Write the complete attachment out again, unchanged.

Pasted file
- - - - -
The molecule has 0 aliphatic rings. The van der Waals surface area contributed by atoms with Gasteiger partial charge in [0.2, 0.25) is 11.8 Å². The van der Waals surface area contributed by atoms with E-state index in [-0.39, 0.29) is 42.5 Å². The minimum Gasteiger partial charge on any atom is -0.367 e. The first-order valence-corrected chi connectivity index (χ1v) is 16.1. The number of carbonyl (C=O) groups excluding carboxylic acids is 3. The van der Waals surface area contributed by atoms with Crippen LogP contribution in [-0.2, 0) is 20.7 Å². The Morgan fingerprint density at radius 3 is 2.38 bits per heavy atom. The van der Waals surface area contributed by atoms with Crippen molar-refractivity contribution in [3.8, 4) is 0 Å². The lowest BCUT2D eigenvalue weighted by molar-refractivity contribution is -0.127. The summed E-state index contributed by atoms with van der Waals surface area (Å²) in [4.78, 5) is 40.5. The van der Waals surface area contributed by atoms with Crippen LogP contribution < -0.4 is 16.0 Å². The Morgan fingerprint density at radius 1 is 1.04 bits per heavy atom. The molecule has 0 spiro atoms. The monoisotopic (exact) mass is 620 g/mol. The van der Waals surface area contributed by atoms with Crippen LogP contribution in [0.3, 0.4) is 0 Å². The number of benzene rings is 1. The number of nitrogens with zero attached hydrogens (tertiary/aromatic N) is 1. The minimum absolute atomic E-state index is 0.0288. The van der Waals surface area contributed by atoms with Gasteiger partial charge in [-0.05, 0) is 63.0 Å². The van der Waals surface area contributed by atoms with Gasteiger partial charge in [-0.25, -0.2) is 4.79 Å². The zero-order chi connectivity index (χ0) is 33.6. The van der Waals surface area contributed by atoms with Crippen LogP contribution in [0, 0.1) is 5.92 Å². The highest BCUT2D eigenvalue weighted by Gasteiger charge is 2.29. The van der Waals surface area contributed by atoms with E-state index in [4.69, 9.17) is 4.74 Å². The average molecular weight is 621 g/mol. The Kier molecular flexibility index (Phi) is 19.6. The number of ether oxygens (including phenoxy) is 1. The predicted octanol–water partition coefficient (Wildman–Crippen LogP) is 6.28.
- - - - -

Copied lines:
The molecule has 0 aliphatic rings. The van der Waals surface area contributed by atoms with Gasteiger partial charge in [0.2, 0.25) is 11.8 Å². The van der Waals surface area contributed by atoms with E-state index in [-0.39, 0.29) is 42.5 Å². The minimum Gasteiger partial charge on any atom is -0.367 e. The first-order valence-corrected chi connectivity index (χ1v) is 16.1. The number of carbonyl (C=O) groups excluding carboxylic acids is 3. The van der Waals surface area contributed by atoms with Crippen LogP contribution in [-0.2, 0) is 20.7 Å². The Morgan fingerprint density at radius 3 is 2.38 bits per heavy atom. The van der Waals surface area contributed by atoms with Crippen molar-refractivity contribution in [3.8, 4) is 0 Å². The lowest BCUT2D eigenvalue weighted by molar-refractivity contribution is -0.127. The summed E-state index contributed by atoms with van der Waals surface area (Å²) in [4.78, 5) is 40.5. The van der Waals surface area contributed by atoms with Crippen LogP contribution < -0.4 is 16.0 Å². The Morgan fingerprint density at radius 1 is 1.04 bits per heavy atom. The molecule has 0 spiro atoms. The monoisotopic (exact) mass is 620 g/mol. The van der Waals surface area contributed by atoms with Crippen LogP contribution in [0.3, 0.4) is 0 Å². The number of benzene rings is 1. The number of nitrogens with zero attached hydrogens (tertiary/aromatic N) is 1. The minimum absolute atomic E-state index is 0.0288. The van der Waals surface area contributed by atoms with Gasteiger partial charge in [-0.05, 0) is 63.0 Å². The van der Waals surface area contributed by atoms with Gasteiger partial charge in [-0.25, -0.2) is 4.79 Å². The zero-order chi connectivity index (χ0) is 33.6. The van der Waals surface area contributed by atoms with Crippen LogP contribution in [0, 0.1) is 5.92 Å². The highest BCUT2D eigenvalue weighted by Gasteiger charge is 2.29. The van der Waals surface area contributed by atoms with E-state index in [4.69, 9.17) is 4.74 Å². The average molecular weight is 621 g/mol. The Kier molecular flexibility index (Phi) is 19.6. The number of ether oxygens (including phenoxy) is 1. The predicted octanol–water partition coefficient (Wildman–Crippen LogP) is 6.28.